Eczema is a category of skin disease that is characterized by inflammation, itching, dry scaly skin, and in severe cases, small fluid filled blisters and insomnia. It is the most common skin disease in children today. Mild cases of Eczema are a little worse than a tendency toward dry, itching skin. Severe cases can affect the whole body, can be intensely itchy, uncomfortable, and even have an effect on the person in a psychological manner due to self-consciousness. Eczema sufferers have acute flare-ups or relapses of their chronic disease that can be annoying, itchy, and very uncomfortable.

HOW DO YOU GET ECZEMA?

Eczema is not a contagious skin disease, but it does effect around 1 in 10 people. Its causes aren’t fully understood yet, but eczema seems to occur in people with family or personal history of allergic asthma, rhinitis, conjunctivitis, food allergies, icthyosis vulgaris, and keratosis pilaris. Eczema has always seemed to be a genetic skin disease, but until recently the researchers have been unable to identify a specific gene involved in the passing on of eczema. Now, doctors believe they have found a gene that causes eczema, but since it is not present in all cases of eczema, they believe that there is more than one gene that can cause eczema. Also, a maternal pattern of inheritance has been discovered. Doctors and researchers believe that this maternal inheritance pattern is due to modification in the immune responses in utero, or via breast milk.

CAN ECZEMA BE CURED?

There is no way to absolutely “cure” eczema although; many treatments have been found to be effective. Now, with the wonderful discovery of one of the genes that may cause eczema, who knows what, will happen. They are working on ways to permanently rid people of eczema all the time, but knowing exactly where the “instructions” on how to create the disease are located make finding a cure more likely.

WHAT CAUSES ECZEMA TO FLARE UP?

There are many things that can trigger or worsen cases of eczema. The number one cause of eczema flare-ups is emotional stress. Anger, frustration, anxiety, family hostility, rejection, and guilt can complicate the problem of eczema. Irritants such as soaps, solvents, and laundry detergent can provoke it also. The only way to keep irritants from triggering eczema is to avoid them by using substitutes like a non-soap cleaning agent. Allergens in food and the air can also cause eczema to flare-up. Dietary management and air purifiers can help keep allergens under control. Infections of both a viral and bacterial nature can cause eczema to relapse. When the immune system is weak from illness, eczema sufferers are more prone to break outs of greater seriousness and discomfort.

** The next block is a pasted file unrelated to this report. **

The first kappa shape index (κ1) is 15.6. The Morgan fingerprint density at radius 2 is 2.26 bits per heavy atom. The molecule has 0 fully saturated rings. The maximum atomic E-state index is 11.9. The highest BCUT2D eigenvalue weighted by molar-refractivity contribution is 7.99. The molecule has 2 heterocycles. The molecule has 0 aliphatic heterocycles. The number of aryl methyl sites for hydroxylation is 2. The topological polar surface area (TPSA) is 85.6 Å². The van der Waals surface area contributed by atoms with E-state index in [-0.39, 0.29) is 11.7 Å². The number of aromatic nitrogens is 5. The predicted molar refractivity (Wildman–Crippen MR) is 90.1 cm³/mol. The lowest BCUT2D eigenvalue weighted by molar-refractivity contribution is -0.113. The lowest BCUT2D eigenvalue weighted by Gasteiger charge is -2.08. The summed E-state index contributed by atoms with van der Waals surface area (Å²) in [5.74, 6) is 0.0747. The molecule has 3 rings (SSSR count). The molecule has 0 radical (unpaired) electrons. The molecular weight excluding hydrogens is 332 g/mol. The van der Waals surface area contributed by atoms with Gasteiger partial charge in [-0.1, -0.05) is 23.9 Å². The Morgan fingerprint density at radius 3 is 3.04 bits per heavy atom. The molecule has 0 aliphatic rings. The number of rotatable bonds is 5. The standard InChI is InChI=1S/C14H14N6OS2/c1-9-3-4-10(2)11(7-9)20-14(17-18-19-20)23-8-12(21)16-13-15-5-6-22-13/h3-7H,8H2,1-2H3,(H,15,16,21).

WHAT ARE SOME COMMON TYPES OF ECZEMA?

There are many forms of eczema. Some forms are not specific and cannot be clearly categorized although, most cases fit into one of the following categories:

  • Atopic Eczema is the most persistent kind of eczema, and is often the hardest kind to treat. It is also the most common form of eczema, and it usually develops in the first year of a baby’s life. The most frequent sites for atopic eczema, or atopic dermatitis as it is sometimes referred to, are the elbows, the knees, the neck, and around the eyes. Atopic Eczema usually disappears as a child grows older, but sometimes it does persist through adulthood.
  • Numular Eczema is characterized by its round patches of discolored dry skin. These patches can occur anywhere and are occasionally hard to treat, requiring intralesional corticoids.
  • Asteatotic Eczema is the result of extremely dry skin. This form of eczema occurs most frequently on the arms and legs.
  • Eyelid Eczema is a form of eczema that occurs on the eyelids often causing the eyelids to swell, and in extreme cases become swollen shut. Eyelid eczema can be made worse by use of eye cosmetics, facial cosmetics, and harsh soaps.
  • Contact Eczema is divided into two separate types, allergic and irritant. Allergic contact eczema is caused by direct contact with a substance that causes an allergic reaction. The trigger substances can be everyday items such as rubber, glue, and nickel found in some costume jewelry. Irritant contact eczema is caused by things that irritate the skin such as detergents and disinfectants. Contact eczema is also called contact dermatitis.
  • Seborrhoeic Eczema affects the scalp and eyebrows and may spread to other parts of the body where there is hair. Seborrhoeic eczema often effects babies and is nicknamed cradle cap.

WHAT ARE POSSIBLE TREATMENTS FOR RELIEF OF ECZEMA’S SYMPTOMS?

The main treatments offered to an eczema patient are emollients and topical steroids. Another possible treatment is antihistamines and antibiotics taken orally, but they are a rare last resort. Emollients are mixtures of oils, fats, and water that help to restore both the moisture and oil content to the skin. They are available in the forms of cream, ointment, lotions, and medicinal bath oils, and are sold by prescription. Emollients need to be used several times a day, even when the skin is apparently free of eczema.   Topical steroids are carefully designed anti-inflammatory medicines that are used to bring eczema under control quickly. They soothe inflammation and itching, reduce the risk of infection, and help the skin heal. Topical steroids are available in ointments, creams, and lotions, and are only available through prescription.

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